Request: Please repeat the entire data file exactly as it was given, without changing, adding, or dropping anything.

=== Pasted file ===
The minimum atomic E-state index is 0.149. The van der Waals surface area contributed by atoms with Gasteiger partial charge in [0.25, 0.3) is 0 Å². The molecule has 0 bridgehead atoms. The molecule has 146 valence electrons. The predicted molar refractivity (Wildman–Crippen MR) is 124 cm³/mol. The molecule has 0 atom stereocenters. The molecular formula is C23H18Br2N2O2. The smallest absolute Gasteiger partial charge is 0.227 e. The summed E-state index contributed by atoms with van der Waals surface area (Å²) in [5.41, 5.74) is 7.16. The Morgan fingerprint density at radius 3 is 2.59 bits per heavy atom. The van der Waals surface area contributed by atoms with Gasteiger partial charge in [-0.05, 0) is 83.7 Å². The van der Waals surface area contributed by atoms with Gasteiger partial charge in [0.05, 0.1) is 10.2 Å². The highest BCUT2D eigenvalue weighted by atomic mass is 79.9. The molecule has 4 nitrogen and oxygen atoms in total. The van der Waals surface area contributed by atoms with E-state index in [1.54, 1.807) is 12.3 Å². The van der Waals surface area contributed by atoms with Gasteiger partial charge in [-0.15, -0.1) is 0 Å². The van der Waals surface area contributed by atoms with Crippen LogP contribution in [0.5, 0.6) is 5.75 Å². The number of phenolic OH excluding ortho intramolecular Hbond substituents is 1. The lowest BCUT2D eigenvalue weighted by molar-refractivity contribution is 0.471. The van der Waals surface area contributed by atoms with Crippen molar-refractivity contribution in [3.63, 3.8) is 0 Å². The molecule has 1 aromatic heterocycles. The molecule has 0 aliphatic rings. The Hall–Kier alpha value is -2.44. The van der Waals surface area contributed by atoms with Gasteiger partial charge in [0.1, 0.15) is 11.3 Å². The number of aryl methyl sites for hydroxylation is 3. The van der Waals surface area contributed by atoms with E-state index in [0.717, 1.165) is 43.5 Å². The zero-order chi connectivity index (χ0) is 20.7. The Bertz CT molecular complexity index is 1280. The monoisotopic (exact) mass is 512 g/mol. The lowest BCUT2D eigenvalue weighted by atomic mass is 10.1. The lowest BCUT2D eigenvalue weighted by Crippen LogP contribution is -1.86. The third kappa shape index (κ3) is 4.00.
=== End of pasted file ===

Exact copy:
The minimum atomic E-state index is 0.149. The van der Waals surface area contributed by atoms with Gasteiger partial charge in [0.25, 0.3) is 0 Å². The molecule has 0 bridgehead atoms. The molecule has 146 valence electrons. The predicted molar refractivity (Wildman–Crippen MR) is 124 cm³/mol. The molecule has 0 atom stereocenters. The molecular formula is C23H18Br2N2O2. The smallest absolute Gasteiger partial charge is 0.227 e. The summed E-state index contributed by atoms with van der Waals surface area (Å²) in [5.41, 5.74) is 7.16. The Morgan fingerprint density at radius 3 is 2.59 bits per heavy atom. The van der Waals surface area contributed by atoms with Gasteiger partial charge in [-0.05, 0) is 83.7 Å². The van der Waals surface area contributed by atoms with Gasteiger partial charge in [0.05, 0.1) is 10.2 Å². The highest BCUT2D eigenvalue weighted by atomic mass is 79.9. The molecule has 4 nitrogen and oxygen atoms in total. The van der Waals surface area contributed by atoms with E-state index in [1.54, 1.807) is 12.3 Å². The van der Waals surface area contributed by atoms with Gasteiger partial charge in [-0.15, -0.1) is 0 Å². The van der Waals surface area contributed by atoms with Crippen LogP contribution in [0.5, 0.6) is 5.75 Å². The number of phenolic OH excluding ortho intramolecular Hbond substituents is 1. The lowest BCUT2D eigenvalue weighted by molar-refractivity contribution is 0.471. The van der Waals surface area contributed by atoms with Crippen molar-refractivity contribution in [3.63, 3.8) is 0 Å². The molecule has 1 aromatic heterocycles. The molecule has 0 aliphatic rings. The Hall–Kier alpha value is -2.44. The van der Waals surface area contributed by atoms with Gasteiger partial charge in [0.1, 0.15) is 11.3 Å². The number of aryl methyl sites for hydroxylation is 3. The van der Waals surface area contributed by atoms with E-state index in [0.717, 1.165) is 43.5 Å². The zero-order chi connectivity index (χ0) is 20.7. The Bertz CT molecular complexity index is 1280. The monoisotopic (exact) mass is 512 g/mol. The lowest BCUT2D eigenvalue weighted by atomic mass is 10.1. The lowest BCUT2D eigenvalue weighted by Crippen LogP contribution is -1.86. The third kappa shape index (κ3) is 4.00.